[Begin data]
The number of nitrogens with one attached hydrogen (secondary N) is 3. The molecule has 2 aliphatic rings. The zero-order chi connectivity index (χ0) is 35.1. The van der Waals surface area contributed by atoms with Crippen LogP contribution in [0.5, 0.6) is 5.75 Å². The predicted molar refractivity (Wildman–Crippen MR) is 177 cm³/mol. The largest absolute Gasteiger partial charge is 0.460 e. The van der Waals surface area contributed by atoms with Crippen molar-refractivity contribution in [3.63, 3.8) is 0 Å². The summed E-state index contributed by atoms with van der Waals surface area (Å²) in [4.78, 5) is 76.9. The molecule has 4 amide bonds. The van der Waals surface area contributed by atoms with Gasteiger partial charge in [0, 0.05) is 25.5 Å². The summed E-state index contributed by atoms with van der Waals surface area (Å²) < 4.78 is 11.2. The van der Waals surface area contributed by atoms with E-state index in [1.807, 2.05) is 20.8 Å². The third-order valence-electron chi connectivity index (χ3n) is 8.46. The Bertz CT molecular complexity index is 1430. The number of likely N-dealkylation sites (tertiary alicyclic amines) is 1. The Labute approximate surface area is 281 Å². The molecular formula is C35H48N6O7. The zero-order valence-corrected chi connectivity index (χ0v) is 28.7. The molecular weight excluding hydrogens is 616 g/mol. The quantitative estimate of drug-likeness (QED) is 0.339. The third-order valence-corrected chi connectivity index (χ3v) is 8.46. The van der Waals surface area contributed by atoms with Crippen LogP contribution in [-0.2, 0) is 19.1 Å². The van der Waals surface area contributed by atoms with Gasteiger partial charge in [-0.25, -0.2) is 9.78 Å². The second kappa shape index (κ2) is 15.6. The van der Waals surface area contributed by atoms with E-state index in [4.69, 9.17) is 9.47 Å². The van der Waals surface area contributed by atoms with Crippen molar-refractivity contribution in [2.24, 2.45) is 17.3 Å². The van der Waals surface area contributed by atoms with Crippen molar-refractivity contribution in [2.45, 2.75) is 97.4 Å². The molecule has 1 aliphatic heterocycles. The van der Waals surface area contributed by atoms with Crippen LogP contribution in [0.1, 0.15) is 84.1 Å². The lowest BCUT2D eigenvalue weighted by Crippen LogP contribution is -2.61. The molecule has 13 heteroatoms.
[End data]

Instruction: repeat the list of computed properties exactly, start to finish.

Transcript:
The number of nitrogens with one attached hydrogen (secondary N) is 3. The molecule has 2 aliphatic rings. The zero-order chi connectivity index (χ0) is 35.1. The van der Waals surface area contributed by atoms with Crippen LogP contribution in [0.5, 0.6) is 5.75 Å². The predicted molar refractivity (Wildman–Crippen MR) is 177 cm³/mol. The largest absolute Gasteiger partial charge is 0.460 e. The van der Waals surface area contributed by atoms with Crippen molar-refractivity contribution in [3.63, 3.8) is 0 Å². The summed E-state index contributed by atoms with van der Waals surface area (Å²) in [4.78, 5) is 76.9. The molecule has 4 amide bonds. The van der Waals surface area contributed by atoms with Gasteiger partial charge in [0, 0.05) is 25.5 Å². The summed E-state index contributed by atoms with van der Waals surface area (Å²) < 4.78 is 11.2. The van der Waals surface area contributed by atoms with E-state index in [1.807, 2.05) is 20.8 Å². The third-order valence-electron chi connectivity index (χ3n) is 8.46. The Bertz CT molecular complexity index is 1430. The number of likely N-dealkylation sites (tertiary alicyclic amines) is 1. The Labute approximate surface area is 281 Å². The molecular formula is C35H48N6O7. The zero-order valence-corrected chi connectivity index (χ0v) is 28.7. The molecular weight excluding hydrogens is 616 g/mol. The quantitative estimate of drug-likeness (QED) is 0.339. The third-order valence-corrected chi connectivity index (χ3v) is 8.46. The van der Waals surface area contributed by atoms with Crippen LogP contribution in [-0.2, 0) is 19.1 Å². The van der Waals surface area contributed by atoms with Gasteiger partial charge in [-0.25, -0.2) is 9.78 Å². The second kappa shape index (κ2) is 15.6. The van der Waals surface area contributed by atoms with E-state index in [4.69, 9.17) is 9.47 Å². The van der Waals surface area contributed by atoms with Crippen molar-refractivity contribution in [2.24, 2.45) is 17.3 Å². The van der Waals surface area contributed by atoms with Crippen molar-refractivity contribution in [2.45, 2.75) is 97.4 Å². The molecule has 1 aliphatic heterocycles. The van der Waals surface area contributed by atoms with Crippen LogP contribution in [0.1, 0.15) is 84.1 Å². The lowest BCUT2D eigenvalue weighted by Crippen LogP contribution is -2.61. The molecule has 13 heteroatoms.